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Kif Scheuer's Posts

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Update on Chinese eco-village project

In the April issue of Sustainable Industries, April Streeter gives an interesting update one the Huangbaiyu eco-village project green building guru William McDonough has been involved with. Sounds like things are tougher than expected. Instead of being a demonstration model for sustainable growth ready to be replicated throughout the country, Huangbaiyu appears to be a village in limbo. It appears that none of the villagers have been willing to trade in their homes for the new eco-village homes -- despite lots of amenities, including rooftop solar PV, radiant floors, and heating from a biomass gasification plant. Shannon May, a UC …

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New study: Nitrogen availability may constrain biomass accumulation in presence of increased CO2

An article in the April 13 issue of Nature, "Nitrogen limitations constrains sustainability of ecosystem response to CO2" (subscription required) reports on a six-year study of the role of nitrogen on biomass accumulation when CO2 concentrations increase. Our results indicate that variability in availability of soil N and deposition of atmospheric N are both likely to influence the response of plant biomass accumulation to elevated atmospheric CO2. Given that limitations to productivity resulting from the insufficient availability of N are widespread in both unmanaged and managed vegetation, soil N supply is probably an important constraint on global terrestrial responses to …

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Corporations going green: The fifth horseman or the winning horse?

David pointed out that a common thread in the recent Wal-Mart discussion was anger over dilution of the organic label by corporate finagling. Underlying the labeling issue, and a part of so many environmental discussions, is environmentalists' ambivalence towards corporate involvement in any pro-environmental action. Today the NYT gave me the perfect segue to this topic by devoting a whole section to the "business of green." There's tons of great stuff in there, worth many discussions, but I'll just pull one quote from the article "Companies and Critics try collaboration." If politics makes for strange bedfellows, global warming, endangered forests, …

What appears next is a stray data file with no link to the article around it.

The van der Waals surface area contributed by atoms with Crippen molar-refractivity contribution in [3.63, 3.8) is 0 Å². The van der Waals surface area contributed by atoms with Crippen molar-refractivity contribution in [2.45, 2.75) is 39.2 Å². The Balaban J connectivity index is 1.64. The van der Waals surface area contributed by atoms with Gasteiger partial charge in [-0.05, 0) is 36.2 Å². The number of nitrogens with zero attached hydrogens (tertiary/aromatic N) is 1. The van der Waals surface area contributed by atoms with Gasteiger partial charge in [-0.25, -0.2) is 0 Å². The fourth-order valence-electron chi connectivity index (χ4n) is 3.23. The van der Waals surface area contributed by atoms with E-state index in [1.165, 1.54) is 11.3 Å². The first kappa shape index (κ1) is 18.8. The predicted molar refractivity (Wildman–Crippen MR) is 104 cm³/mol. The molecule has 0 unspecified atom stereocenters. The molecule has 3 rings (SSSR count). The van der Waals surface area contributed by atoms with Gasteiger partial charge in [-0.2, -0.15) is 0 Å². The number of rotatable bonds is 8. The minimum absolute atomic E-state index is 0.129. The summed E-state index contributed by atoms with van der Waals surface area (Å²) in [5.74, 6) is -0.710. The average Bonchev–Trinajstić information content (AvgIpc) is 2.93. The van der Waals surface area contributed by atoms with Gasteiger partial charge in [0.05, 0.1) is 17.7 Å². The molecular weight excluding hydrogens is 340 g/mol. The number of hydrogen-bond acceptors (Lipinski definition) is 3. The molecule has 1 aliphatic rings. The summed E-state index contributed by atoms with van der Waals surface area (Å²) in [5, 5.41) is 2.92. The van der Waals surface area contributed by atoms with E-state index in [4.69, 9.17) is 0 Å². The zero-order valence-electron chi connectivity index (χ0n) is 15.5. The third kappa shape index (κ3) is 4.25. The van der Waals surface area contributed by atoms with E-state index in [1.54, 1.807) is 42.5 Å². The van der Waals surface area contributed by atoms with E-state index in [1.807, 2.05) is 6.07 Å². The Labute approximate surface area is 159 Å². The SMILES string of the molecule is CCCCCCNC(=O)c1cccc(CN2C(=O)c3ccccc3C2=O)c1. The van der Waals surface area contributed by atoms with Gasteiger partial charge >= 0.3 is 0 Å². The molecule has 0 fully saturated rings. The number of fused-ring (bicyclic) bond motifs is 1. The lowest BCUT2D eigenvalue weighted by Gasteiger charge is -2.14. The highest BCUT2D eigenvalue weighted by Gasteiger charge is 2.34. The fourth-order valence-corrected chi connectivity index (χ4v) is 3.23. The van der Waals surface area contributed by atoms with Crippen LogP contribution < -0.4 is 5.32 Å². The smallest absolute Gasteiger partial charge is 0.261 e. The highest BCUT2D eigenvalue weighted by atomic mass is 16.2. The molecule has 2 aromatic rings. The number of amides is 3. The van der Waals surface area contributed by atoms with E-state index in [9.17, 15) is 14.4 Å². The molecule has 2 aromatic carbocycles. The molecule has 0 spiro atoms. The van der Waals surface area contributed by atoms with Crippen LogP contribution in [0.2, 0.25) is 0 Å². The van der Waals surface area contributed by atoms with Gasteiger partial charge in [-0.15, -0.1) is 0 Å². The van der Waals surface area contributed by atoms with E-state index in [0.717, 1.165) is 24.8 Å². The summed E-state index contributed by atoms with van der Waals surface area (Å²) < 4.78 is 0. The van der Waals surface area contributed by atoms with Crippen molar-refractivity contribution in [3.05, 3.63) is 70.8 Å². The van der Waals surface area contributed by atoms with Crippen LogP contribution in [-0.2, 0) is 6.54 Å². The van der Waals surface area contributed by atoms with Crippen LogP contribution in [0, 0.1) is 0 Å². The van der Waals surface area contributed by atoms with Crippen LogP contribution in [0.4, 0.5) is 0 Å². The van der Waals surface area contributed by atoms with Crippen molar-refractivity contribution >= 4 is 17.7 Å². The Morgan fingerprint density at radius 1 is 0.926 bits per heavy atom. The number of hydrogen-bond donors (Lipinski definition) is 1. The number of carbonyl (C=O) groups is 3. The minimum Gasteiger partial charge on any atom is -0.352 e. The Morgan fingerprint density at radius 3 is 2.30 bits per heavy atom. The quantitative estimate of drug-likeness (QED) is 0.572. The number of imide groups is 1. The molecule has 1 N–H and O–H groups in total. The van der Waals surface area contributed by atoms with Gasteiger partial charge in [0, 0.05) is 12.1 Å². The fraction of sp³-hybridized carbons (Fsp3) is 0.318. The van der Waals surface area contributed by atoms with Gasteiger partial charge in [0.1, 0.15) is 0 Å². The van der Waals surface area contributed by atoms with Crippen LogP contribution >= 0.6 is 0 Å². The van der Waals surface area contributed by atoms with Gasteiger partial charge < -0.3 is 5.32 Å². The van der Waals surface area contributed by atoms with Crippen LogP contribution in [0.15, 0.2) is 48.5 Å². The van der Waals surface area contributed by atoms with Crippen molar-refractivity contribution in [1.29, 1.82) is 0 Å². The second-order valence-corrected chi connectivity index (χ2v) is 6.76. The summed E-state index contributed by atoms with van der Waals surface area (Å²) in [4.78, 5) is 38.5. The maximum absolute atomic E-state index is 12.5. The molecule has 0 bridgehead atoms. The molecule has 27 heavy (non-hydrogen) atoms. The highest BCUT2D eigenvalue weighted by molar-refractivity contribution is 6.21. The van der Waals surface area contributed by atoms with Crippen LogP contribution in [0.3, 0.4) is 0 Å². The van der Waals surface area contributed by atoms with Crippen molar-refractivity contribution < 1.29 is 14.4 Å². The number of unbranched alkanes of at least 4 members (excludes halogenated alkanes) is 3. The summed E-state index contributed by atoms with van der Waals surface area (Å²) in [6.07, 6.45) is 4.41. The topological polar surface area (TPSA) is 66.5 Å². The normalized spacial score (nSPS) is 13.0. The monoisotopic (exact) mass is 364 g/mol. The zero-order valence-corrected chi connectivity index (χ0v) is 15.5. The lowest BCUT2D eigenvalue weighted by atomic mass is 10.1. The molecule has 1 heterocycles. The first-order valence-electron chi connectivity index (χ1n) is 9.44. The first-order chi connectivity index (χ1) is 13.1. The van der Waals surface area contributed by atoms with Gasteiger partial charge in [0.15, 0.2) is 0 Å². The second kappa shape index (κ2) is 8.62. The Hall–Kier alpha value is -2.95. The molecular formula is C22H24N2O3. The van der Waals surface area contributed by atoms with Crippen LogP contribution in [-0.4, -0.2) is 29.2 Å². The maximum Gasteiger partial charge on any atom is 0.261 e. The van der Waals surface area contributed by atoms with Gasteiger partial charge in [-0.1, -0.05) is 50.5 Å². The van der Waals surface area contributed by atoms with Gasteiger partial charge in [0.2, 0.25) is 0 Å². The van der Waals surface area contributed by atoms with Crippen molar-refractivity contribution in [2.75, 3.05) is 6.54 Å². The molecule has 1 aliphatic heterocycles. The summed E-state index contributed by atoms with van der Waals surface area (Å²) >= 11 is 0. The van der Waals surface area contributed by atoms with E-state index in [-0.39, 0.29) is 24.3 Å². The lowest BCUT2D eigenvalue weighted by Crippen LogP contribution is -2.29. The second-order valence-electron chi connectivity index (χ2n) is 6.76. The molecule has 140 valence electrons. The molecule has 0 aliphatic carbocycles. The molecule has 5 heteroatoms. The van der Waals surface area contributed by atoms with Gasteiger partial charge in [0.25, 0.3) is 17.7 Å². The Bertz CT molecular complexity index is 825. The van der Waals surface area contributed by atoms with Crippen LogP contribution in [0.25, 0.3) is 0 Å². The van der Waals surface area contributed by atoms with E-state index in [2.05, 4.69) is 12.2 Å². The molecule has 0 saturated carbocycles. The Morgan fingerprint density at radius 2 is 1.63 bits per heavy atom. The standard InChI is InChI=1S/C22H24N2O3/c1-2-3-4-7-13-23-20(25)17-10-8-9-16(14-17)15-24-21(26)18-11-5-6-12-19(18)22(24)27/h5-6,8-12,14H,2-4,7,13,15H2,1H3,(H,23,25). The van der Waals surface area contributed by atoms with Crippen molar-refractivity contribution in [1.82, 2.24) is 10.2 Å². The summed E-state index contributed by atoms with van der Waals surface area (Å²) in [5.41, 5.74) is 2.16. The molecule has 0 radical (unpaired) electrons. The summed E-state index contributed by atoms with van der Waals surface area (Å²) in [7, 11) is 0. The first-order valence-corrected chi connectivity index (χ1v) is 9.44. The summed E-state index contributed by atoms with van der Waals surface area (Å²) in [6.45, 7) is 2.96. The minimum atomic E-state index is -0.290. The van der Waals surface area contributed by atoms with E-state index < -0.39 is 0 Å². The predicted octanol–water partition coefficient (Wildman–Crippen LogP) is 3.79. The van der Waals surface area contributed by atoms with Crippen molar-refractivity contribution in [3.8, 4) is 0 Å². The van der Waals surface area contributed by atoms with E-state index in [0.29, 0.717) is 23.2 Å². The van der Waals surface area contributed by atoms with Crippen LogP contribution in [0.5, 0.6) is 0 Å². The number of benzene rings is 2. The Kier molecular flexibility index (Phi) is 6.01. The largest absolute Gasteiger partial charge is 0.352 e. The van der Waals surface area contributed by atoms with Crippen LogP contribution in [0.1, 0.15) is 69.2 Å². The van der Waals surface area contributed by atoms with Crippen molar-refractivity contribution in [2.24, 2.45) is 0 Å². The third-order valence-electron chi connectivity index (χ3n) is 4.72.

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Wal-mart’s organic bomb

Melanie Warner at the NYT reports today that Wal-Mart is about to dramatically increase its organic food offerings. In very understated fashion, she says, "Wal-Mart's interest is expected to change organic food production in substantial ways." Um, yeah, it sure will. Wal-Mart's plan is to sell organics ~10% over the price of non-organics -- a much closer premium than you can get elsewhere. It's also getting brands like Pepsi, Rice Krispies, and Kraft Mac 'n' Cheese in the game. There's good back and forth in the article about the pros and cons of further industrializing organics -- availability and expansion …

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Move over HGTV, here comes GBTV

PBS is going to start airing a show called Building green in September. A green-building TV show sounds interesting, but also makes me nervous. Will it be more of the shallow consumerism that defines most home shows? Or will it actually seek to give average people the comfort and confidence to try green-building projects themselves. The show's website describes it as "the building show about creating gorgeous homes that are healthier, more energy efficient and better for the environment." To me "gorgeous" sounds like code for "expensive" and makes me worry it's going to be mainly profiles of green trophy …